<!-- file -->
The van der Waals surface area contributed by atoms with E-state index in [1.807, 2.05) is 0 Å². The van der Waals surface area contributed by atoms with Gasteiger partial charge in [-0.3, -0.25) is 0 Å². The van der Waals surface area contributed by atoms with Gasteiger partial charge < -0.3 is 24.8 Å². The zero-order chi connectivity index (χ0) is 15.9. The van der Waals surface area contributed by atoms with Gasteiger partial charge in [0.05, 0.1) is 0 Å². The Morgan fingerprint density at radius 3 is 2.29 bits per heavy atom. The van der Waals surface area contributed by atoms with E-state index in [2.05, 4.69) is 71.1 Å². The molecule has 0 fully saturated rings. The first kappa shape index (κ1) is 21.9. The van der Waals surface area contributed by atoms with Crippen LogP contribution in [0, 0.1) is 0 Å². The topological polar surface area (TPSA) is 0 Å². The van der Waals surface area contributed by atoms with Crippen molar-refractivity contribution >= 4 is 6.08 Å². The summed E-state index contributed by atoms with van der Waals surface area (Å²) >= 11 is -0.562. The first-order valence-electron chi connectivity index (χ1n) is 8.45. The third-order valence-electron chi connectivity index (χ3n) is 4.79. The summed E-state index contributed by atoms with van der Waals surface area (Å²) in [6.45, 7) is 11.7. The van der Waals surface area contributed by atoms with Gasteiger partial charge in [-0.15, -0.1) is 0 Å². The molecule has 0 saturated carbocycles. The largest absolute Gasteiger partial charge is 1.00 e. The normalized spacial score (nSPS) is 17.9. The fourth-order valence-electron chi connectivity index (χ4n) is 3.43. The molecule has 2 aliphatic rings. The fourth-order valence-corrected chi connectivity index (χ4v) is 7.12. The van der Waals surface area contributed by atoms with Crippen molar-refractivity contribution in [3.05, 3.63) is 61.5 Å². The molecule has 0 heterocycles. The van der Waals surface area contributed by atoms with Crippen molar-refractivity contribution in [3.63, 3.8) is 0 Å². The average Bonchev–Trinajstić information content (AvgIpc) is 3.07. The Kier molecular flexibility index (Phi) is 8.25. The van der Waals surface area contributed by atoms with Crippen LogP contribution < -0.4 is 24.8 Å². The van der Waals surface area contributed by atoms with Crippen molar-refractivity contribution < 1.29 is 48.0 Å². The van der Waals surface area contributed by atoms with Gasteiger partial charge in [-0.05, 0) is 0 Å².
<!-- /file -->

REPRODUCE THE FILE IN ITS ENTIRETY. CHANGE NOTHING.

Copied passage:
The van der Waals surface area contributed by atoms with E-state index in [1.807, 2.05) is 0 Å². The van der Waals surface area contributed by atoms with Gasteiger partial charge in [-0.3, -0.25) is 0 Å². The van der Waals surface area contributed by atoms with Gasteiger partial charge < -0.3 is 24.8 Å². The zero-order chi connectivity index (χ0) is 15.9. The van der Waals surface area contributed by atoms with Gasteiger partial charge in [0.05, 0.1) is 0 Å². The Morgan fingerprint density at radius 3 is 2.29 bits per heavy atom. The van der Waals surface area contributed by atoms with E-state index in [2.05, 4.69) is 71.1 Å². The molecule has 0 fully saturated rings. The first kappa shape index (κ1) is 21.9. The van der Waals surface area contributed by atoms with Crippen LogP contribution in [0, 0.1) is 0 Å². The topological polar surface area (TPSA) is 0 Å². The van der Waals surface area contributed by atoms with Crippen molar-refractivity contribution >= 4 is 6.08 Å². The summed E-state index contributed by atoms with van der Waals surface area (Å²) >= 11 is -0.562. The first-order valence-electron chi connectivity index (χ1n) is 8.45. The third-order valence-electron chi connectivity index (χ3n) is 4.79. The summed E-state index contributed by atoms with van der Waals surface area (Å²) in [6.45, 7) is 11.7. The van der Waals surface area contributed by atoms with Gasteiger partial charge in [-0.15, -0.1) is 0 Å². The molecule has 0 saturated carbocycles. The largest absolute Gasteiger partial charge is 1.00 e. The normalized spacial score (nSPS) is 17.9. The fourth-order valence-electron chi connectivity index (χ4n) is 3.43. The molecule has 2 aliphatic rings. The fourth-order valence-corrected chi connectivity index (χ4v) is 7.12. The van der Waals surface area contributed by atoms with Crippen molar-refractivity contribution in [3.05, 3.63) is 61.5 Å². The molecule has 0 heterocycles. The van der Waals surface area contributed by atoms with Crippen molar-refractivity contribution in [3.63, 3.8) is 0 Å². The average Bonchev–Trinajstić information content (AvgIpc) is 3.07. The Kier molecular flexibility index (Phi) is 8.25. The van der Waals surface area contributed by atoms with Crippen LogP contribution < -0.4 is 24.8 Å². The van der Waals surface area contributed by atoms with Crippen molar-refractivity contribution < 1.29 is 48.0 Å². The van der Waals surface area contributed by atoms with Gasteiger partial charge in [-0.05, 0) is 0 Å².